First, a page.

3. Widen that one roundabout halfway between Colchester and Walton on the Naze at which the queue is about half an hour.

4. Allow the private sector to expand Heathrow or Luton or wherever. Allow TW to finish off the London supersewer.

5. Maybe do a bit more on the whole 'flood defence' front.

That's about it. More social housing is on the list, but that's not really 'infrastructure' in the way it's usually understood.

Lola said...

No, I can't think of anything. There is quite a bit of things I would un-build - traffic lights, all those pointless fire command centres built by Prescott, etc

The Stigler said...


Yeah, that's a good list. Nuclear power stations and some A roads.

I'd also say things like NHS software, but honestly, I don't trust government to spend my money wisely on software.

Mark Wadsworth said...

L, yes of course, 'unspend' on traffic lights and bloody speed bumps. But fair's fair, chipping in for better roundabouts, Zebra crossings etc won't go amiss.

TS, NHS software?? You're the expert at these things, I thought you'd dissed all this years ago.

And 'unspend' on anything involving Capita, G4S, A4E and the like.

Bayard said...

"We could do with more reservoirs, but the problem there isn't money"

I understand that much of the problem with water supply is ageing pipes and consequent leakage, which is the water companies' problem to sort out, now that it's all been privatised.

The Stigler said...


That's mostly a problem in London, where doing maintenance is very expensive. They're doing work on it, but they'd rather have a few more reservoirs.

But in Oxfordshire and North Wilts, we still have problems because of insufficient reservoirs. East Anglia doesn't have this trouble. And there's plenty of land around, it's just that the NIMBYs protest against them (it's really odd, because after a few years, reservoirs are actually quite nice to live near, but NIMBYs are so brainwashed against development that they oppose anything).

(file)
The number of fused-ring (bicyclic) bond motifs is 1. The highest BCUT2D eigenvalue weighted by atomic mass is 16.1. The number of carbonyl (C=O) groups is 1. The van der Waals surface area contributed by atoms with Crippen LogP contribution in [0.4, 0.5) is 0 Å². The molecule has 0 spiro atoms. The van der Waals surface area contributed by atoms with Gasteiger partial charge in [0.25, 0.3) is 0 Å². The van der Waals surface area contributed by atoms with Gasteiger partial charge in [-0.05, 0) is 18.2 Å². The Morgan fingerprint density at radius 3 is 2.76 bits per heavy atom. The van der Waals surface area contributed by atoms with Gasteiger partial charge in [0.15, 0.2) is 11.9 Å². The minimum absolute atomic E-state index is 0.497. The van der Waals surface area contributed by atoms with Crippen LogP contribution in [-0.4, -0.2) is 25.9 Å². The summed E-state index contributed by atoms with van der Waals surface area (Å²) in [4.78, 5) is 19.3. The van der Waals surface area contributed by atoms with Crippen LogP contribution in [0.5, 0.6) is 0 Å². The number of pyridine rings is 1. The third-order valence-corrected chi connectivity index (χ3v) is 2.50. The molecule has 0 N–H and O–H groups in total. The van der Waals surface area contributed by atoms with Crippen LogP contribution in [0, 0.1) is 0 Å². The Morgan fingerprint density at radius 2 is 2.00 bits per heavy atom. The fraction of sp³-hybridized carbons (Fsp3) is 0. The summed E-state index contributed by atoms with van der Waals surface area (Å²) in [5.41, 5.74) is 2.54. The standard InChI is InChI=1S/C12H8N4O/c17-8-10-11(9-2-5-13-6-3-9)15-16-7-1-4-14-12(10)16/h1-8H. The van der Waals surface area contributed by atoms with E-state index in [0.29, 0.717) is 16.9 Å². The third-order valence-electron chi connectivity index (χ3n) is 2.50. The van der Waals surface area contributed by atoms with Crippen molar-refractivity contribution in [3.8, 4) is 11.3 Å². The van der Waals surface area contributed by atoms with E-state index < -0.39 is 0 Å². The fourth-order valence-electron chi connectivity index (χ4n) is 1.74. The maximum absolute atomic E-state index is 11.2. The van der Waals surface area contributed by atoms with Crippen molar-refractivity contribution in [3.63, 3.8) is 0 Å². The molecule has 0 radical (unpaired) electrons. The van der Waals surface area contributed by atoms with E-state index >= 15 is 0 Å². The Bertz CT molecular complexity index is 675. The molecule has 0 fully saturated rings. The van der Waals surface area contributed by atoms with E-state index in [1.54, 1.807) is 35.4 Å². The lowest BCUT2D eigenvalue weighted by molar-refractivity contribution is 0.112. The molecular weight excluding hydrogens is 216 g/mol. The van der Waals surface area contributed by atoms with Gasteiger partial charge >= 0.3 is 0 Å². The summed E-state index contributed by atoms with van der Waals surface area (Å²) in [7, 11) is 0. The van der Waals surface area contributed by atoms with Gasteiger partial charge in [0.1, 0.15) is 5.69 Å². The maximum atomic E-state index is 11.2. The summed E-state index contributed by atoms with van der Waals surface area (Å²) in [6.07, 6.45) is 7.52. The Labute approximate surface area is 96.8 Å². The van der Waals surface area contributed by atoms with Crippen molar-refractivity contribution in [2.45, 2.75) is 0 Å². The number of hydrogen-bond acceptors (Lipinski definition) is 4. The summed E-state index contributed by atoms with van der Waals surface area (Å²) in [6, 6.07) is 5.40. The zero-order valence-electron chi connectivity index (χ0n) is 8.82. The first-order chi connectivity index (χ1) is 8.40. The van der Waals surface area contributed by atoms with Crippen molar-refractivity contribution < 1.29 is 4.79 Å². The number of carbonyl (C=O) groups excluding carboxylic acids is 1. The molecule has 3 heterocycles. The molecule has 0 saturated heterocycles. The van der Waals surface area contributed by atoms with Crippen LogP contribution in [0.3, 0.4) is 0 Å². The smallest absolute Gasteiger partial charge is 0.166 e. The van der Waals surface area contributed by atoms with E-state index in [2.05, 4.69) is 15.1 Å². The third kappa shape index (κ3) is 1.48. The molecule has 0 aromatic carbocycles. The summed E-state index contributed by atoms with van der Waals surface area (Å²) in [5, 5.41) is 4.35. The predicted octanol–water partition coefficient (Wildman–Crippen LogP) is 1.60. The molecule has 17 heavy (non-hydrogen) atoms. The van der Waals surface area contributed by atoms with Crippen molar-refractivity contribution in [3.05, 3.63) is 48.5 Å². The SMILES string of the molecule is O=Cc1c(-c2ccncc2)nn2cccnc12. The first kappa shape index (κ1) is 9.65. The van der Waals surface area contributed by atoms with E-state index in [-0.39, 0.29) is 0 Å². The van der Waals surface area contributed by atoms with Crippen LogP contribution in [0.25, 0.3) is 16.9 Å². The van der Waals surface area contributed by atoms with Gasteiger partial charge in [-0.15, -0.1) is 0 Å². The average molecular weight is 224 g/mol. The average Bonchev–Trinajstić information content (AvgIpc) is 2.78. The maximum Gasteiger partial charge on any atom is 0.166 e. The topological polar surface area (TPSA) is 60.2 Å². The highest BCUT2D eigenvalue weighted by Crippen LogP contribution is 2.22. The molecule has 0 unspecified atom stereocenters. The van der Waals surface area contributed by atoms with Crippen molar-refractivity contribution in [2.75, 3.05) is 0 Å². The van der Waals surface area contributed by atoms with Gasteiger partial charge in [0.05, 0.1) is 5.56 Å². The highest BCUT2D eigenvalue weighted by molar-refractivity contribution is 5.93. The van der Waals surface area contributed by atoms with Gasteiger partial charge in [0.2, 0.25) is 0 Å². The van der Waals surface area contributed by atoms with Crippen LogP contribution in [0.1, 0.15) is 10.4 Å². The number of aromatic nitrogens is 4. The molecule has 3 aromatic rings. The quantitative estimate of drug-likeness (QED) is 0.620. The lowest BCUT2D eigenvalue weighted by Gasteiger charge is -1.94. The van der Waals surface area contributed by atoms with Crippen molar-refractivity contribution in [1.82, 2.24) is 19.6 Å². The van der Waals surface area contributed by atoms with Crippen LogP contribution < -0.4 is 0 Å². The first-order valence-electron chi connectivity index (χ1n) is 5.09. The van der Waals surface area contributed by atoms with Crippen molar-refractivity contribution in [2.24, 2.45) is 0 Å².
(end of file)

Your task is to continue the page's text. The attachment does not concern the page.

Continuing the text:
DBC Reed said...

Surely the whole point is that a halfway sane government would make infrastructure self- financing by taxing the higher land values that arise from its construction.
I can think of loads of major infrastructure and have had occasional letters published in The Guardian about merry madcap schemes which proves to my mind that they may be just about conceivable (at the outer limits of reason ).There was my plan to build a combined bridge/barrage /island/airport in the Thames Estuary to take an HS2 down the East of the country and cross it over to near the Chunnel.Then to back fill the Estuary and solve the shortage of residential land problem of London.I also proposed (I'm fairly sure)removing peat from the Somerset Levels and turning them into a western version of the Broads.Also something similar involving re-flooding the Fens ( the details escape me.)I have annoyed Lola on here by suggesting filling in estuaries generally.